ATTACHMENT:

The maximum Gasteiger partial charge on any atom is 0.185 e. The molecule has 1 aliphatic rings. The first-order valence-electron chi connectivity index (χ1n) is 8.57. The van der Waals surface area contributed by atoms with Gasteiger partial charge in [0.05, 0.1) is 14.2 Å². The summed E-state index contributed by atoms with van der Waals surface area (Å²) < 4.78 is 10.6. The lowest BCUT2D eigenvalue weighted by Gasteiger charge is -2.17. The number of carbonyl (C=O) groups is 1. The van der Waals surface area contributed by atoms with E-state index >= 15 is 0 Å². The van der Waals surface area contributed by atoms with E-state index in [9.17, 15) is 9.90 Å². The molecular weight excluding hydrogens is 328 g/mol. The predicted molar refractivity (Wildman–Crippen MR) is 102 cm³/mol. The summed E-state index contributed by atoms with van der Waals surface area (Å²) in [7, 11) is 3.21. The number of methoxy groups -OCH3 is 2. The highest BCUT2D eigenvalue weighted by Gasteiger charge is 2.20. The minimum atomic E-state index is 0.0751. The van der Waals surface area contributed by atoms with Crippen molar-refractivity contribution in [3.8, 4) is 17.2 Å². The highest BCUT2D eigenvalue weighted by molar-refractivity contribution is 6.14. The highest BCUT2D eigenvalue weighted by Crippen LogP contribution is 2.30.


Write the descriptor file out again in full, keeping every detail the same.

The maximum Gasteiger partial charge on any atom is 0.185 e. The molecule has 1 aliphatic rings. The first-order valence-electron chi connectivity index (χ1n) is 8.57. The van der Waals surface area contributed by atoms with Gasteiger partial charge in [0.05, 0.1) is 14.2 Å². The summed E-state index contributed by atoms with van der Waals surface area (Å²) < 4.78 is 10.6. The lowest BCUT2D eigenvalue weighted by Gasteiger charge is -2.17. The number of carbonyl (C=O) groups is 1. The van der Waals surface area contributed by atoms with E-state index >= 15 is 0 Å². The van der Waals surface area contributed by atoms with E-state index in [9.17, 15) is 9.90 Å². The molecular weight excluding hydrogens is 328 g/mol. The predicted molar refractivity (Wildman–Crippen MR) is 102 cm³/mol. The summed E-state index contributed by atoms with van der Waals surface area (Å²) in [7, 11) is 3.21. The number of methoxy groups -OCH3 is 2. The highest BCUT2D eigenvalue weighted by Gasteiger charge is 2.20. The minimum atomic E-state index is 0.0751. The van der Waals surface area contributed by atoms with Crippen molar-refractivity contribution in [3.8, 4) is 17.2 Å². The highest BCUT2D eigenvalue weighted by molar-refractivity contribution is 6.14. The highest BCUT2D eigenvalue weighted by Crippen LogP contribution is 2.30.